We had polished off dinner, tucked the kids into bed and cracked open a bottle of wine. That’s when our guest pulled out a tiny change purse and took from it what my husband and I thought was a cigarette. It was actually a joint.
“This is my nightcap,” she announced, lighting up and inhaling in matter of milliseconds. “I hope you don’t mind.”
My husband is not categorically opposed to marijuana. But he’s not particularly keen on someone partaking in our vacation rental, with another set of renters downstairs and our children installed nearby on a blow-up mattress, so he pecked back: “That didn’t sound like a question.”
It was an awkward moment, quickly brushed aside by our collective desire to keep an agreeable evening relatively agreeable. But it led us to wonder — just what is the current etiquette on marijuana usage?
It turns out we’re not the only ones asking. At a time when smoking marijuana is increasingly mainstream, legal and socially acceptable — a recent Quinnipiac poll showed that 51 percent of respondents believe it should be decriminalized — when and where to inhale is a question flummoxing regular smokers, part-time partakers and nonsmokers alike.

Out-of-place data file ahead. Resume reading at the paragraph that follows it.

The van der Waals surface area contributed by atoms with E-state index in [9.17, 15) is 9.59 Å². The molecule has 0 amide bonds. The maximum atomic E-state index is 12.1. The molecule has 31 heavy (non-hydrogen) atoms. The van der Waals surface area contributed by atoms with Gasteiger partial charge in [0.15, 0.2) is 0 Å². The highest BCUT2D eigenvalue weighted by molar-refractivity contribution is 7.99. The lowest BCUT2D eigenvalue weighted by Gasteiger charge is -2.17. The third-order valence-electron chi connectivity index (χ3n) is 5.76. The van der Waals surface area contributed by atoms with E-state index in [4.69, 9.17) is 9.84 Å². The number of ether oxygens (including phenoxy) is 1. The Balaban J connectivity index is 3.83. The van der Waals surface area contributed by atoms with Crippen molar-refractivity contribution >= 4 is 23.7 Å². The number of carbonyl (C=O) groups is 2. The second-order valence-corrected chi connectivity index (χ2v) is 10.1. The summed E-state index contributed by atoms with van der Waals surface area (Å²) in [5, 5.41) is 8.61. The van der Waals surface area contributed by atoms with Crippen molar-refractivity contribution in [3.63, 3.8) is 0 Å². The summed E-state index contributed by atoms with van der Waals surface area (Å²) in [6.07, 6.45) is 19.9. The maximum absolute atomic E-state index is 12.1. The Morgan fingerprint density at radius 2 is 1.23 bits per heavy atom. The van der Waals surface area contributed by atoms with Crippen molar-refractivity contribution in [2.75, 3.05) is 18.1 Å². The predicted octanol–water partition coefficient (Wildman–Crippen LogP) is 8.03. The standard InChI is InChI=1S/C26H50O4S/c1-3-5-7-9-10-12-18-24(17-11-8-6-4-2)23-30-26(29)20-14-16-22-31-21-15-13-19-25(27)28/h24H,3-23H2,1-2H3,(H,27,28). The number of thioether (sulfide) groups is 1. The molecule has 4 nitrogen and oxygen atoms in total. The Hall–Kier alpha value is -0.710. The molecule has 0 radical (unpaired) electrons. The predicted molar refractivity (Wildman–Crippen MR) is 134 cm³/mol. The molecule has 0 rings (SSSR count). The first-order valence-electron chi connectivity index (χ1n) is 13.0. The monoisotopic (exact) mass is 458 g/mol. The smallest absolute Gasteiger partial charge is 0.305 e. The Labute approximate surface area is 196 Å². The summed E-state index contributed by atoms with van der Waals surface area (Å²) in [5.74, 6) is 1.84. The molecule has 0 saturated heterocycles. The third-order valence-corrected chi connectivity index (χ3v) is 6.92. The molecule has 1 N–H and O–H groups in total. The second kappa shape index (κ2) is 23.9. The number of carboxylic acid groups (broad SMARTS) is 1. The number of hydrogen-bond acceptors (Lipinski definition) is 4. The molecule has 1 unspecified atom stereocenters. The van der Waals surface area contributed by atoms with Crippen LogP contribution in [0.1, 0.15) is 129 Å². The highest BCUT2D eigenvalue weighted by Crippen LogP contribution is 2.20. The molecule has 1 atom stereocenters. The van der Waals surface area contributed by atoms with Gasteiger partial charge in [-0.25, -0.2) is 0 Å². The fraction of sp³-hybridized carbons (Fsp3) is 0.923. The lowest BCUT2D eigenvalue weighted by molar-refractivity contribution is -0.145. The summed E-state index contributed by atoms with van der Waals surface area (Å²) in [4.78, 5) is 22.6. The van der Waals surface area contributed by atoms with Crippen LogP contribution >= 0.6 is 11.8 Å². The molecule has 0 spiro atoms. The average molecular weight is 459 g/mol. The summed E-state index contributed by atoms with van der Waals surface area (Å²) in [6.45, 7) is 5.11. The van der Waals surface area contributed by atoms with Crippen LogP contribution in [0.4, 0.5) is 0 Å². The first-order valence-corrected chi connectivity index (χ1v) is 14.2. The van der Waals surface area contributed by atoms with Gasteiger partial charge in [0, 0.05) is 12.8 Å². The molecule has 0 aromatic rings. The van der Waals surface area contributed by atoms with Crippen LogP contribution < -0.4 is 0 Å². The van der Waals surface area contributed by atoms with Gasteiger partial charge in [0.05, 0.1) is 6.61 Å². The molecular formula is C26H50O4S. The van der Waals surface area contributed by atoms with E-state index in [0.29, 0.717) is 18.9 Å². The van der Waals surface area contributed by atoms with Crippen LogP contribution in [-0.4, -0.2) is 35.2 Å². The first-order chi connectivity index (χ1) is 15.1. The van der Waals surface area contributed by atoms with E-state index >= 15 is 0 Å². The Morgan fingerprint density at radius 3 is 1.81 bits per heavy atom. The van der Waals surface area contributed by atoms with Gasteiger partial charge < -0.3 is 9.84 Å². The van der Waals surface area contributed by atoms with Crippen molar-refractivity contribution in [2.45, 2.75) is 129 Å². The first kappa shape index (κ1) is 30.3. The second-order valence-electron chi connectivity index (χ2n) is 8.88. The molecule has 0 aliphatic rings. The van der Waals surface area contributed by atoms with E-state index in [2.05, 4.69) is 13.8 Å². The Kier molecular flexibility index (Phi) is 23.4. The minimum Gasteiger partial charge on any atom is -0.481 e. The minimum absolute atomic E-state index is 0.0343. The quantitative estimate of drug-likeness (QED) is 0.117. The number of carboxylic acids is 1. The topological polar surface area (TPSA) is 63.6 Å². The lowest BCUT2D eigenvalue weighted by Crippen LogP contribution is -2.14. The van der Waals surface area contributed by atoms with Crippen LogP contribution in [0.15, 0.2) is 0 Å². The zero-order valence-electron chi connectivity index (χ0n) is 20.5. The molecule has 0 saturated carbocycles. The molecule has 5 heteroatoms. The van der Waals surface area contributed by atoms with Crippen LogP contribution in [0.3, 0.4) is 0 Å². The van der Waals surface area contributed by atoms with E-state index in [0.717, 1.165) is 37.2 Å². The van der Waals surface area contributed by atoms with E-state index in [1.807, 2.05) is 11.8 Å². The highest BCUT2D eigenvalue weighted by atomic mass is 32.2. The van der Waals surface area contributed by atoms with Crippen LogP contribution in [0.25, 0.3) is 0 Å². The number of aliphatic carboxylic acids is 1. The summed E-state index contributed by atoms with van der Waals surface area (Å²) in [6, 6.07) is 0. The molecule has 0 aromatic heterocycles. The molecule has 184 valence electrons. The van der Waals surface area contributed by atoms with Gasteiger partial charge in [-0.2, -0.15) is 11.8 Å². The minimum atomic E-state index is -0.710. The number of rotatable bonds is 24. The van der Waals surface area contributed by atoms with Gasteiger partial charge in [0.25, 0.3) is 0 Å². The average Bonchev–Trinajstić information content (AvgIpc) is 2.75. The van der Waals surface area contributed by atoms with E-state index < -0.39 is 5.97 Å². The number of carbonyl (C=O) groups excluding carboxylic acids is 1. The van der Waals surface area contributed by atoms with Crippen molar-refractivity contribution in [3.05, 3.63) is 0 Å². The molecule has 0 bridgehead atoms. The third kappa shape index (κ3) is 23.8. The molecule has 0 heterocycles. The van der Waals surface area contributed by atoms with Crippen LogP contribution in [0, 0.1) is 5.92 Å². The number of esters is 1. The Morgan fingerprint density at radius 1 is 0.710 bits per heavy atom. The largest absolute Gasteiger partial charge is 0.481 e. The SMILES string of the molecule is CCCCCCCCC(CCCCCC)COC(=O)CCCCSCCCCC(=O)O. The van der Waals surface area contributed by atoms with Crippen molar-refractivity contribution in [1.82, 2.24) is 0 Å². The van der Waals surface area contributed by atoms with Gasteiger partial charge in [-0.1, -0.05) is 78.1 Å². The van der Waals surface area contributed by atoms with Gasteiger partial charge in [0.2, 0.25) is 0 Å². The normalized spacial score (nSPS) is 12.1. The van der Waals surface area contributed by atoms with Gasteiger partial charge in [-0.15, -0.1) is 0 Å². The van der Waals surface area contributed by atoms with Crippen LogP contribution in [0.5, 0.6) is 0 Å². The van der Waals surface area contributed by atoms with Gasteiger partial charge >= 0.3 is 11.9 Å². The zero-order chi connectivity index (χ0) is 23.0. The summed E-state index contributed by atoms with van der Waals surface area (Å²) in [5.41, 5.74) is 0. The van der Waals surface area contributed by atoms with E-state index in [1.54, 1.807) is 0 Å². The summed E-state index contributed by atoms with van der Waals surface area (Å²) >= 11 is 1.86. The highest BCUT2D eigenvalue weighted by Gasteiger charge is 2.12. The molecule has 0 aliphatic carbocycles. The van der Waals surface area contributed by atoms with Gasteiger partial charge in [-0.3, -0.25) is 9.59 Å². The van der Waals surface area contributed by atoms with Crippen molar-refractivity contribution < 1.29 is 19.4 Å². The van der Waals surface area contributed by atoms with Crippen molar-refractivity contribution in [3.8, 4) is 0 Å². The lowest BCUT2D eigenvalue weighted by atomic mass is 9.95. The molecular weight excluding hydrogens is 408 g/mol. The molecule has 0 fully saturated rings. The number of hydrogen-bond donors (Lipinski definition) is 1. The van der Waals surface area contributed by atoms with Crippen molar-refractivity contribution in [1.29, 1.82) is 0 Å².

After all, cannabis is now legal for recreational use in Colorado and Washington state and technically legal — although not yet legally available — for medicinal use right here in the District.
A new challenge is figuring out how we’re all supposed to navigate dinners, cocktail parties, barbecues and cross-generational family get-togethers as more people liken puffing on a joint to sipping a glass of wine, while others still consider it a malodorous habit that’s best done not at all, or at least far from our house.
Allen St. Pierre, the executive director of the National Organization for the Reform of Marijuana Laws and a smoker himself, says navigating the marijuana mores shouldn’t, in theory, be that perplexing as long as smokers follow the cardinal rule: “Do not use cannabis in the presence of others who are not keen on it.”
The challenging part, he said, is figuring out who’s keen.
Here in D.C., it is far from a partisan debate, something that both Republicans and Democrats struggle with. “It’s a cross-party issue,” said a 27-year-old aide to a GOP congressman who, like many interviewed for this story, preferred not to give her name, further highlighting people’s discomfort with this subject. She says she smokes often at home, but does so without telling her ultraconservative, 50-something boss, her co-workers, or even many of her friends. “It’s really hard to know how people stand on it.”